|The summer azure butterfly, Celestrina neglecta. Click to enlarge. Note the handsome black and white striped antennae.|
Summer azures are in the butterfly family Lycaenidae, famously studied by Vladimir Nabokov and commonly called "blues." Although I stood for an hour with my shutter poised, these little ones were too busy to linger with their wings open so I did not get a single shot of the blue surface.
Like many other members of their butterfly family, summer azures spend their catterpillarhood in the company of helpful ants. The ants protect them by driving off hostile insects. The caterpillars in return produce a sweet substance from a nectary organ (on their backs) that the ants eat. It's rather like humans keeping cows for milk, except it's ants and caterpillars.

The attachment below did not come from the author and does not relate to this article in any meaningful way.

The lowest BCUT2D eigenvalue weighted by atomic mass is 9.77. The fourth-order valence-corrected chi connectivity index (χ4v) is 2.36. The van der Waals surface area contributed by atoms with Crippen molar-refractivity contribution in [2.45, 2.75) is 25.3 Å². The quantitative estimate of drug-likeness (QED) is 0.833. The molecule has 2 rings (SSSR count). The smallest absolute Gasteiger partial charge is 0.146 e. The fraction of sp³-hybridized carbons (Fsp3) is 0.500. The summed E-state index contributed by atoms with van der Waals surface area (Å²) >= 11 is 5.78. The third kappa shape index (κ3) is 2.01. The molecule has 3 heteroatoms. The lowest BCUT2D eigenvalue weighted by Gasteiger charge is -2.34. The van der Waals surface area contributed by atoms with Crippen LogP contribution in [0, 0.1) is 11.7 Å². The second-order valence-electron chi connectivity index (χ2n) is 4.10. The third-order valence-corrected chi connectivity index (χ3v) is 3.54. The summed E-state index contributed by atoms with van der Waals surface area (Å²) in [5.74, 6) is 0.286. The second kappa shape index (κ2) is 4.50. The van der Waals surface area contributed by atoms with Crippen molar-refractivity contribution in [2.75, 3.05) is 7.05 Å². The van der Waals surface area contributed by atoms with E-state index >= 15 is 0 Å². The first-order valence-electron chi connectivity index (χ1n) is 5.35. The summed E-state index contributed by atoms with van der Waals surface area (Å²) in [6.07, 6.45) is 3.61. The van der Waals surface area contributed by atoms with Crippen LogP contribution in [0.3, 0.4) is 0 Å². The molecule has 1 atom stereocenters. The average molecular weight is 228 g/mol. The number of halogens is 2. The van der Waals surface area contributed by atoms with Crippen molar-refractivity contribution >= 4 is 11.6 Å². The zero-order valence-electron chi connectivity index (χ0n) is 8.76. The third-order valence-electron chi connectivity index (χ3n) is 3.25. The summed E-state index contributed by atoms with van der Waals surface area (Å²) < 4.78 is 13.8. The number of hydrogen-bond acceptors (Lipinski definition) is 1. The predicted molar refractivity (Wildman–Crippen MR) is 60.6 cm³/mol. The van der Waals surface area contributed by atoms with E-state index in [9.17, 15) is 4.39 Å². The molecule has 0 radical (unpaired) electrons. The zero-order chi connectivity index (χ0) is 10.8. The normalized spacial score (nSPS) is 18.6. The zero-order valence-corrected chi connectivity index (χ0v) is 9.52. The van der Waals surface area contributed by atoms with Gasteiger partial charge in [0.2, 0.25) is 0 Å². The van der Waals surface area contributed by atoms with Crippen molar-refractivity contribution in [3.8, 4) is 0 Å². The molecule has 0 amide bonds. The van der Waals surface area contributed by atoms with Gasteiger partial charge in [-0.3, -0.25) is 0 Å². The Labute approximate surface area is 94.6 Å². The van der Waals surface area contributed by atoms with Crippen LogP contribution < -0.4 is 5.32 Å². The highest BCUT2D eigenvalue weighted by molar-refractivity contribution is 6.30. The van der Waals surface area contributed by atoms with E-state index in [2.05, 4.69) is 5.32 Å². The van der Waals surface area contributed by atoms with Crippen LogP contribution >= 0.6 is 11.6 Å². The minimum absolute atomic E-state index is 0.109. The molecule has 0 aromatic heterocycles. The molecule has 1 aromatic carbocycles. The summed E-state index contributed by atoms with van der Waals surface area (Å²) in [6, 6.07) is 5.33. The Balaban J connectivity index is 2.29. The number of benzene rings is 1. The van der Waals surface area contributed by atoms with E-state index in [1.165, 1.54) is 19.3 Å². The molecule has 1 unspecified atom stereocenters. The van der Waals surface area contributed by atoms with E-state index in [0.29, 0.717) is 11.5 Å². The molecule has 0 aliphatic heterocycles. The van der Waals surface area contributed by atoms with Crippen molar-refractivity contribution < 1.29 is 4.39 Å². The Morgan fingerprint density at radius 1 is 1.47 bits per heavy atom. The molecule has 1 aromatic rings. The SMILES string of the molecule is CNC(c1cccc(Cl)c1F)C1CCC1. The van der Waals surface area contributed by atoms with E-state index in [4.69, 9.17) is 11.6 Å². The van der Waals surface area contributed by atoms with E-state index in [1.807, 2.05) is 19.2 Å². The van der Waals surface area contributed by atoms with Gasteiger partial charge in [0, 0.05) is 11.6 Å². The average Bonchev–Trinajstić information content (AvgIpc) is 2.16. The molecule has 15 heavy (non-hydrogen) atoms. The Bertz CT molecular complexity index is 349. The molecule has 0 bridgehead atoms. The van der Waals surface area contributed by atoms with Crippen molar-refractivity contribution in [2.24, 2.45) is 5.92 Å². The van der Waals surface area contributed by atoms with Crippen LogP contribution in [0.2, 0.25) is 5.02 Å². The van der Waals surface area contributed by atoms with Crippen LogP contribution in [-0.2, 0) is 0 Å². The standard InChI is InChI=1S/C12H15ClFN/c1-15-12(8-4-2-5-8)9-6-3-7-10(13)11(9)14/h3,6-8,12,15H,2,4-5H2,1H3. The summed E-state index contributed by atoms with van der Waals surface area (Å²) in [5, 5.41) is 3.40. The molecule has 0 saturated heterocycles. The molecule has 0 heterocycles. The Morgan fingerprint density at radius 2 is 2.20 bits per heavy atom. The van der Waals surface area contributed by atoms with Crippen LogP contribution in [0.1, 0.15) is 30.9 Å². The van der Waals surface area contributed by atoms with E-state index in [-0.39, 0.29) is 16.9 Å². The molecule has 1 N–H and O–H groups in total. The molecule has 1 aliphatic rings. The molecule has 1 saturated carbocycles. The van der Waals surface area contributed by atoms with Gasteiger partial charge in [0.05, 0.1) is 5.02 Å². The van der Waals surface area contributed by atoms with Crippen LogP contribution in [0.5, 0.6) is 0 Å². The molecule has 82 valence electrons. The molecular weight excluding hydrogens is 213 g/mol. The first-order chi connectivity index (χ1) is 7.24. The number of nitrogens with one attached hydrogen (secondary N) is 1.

|Adult summer azures eat flower nectar. In this photo you can see the butterfly's long proboscis probing the flower blossom.|
Here is a poem I like that has a blue butterfly in it.
Butterfly Laughter, by Katherine Mansfield
In the middle of our porridge plates
There was a blue butterfly painted
And each morning we tried who should reach the
Then the Grandmother said: "Do not eat the poor
That made us laugh.
Always she said it and always it started us laughing.
It seemed such a sweet little joke.
I was certain that one fine morning
The butterfly would fly out of our plates,
Laughing the teeniest laugh in the world,
And perch on the Grandmother's lap.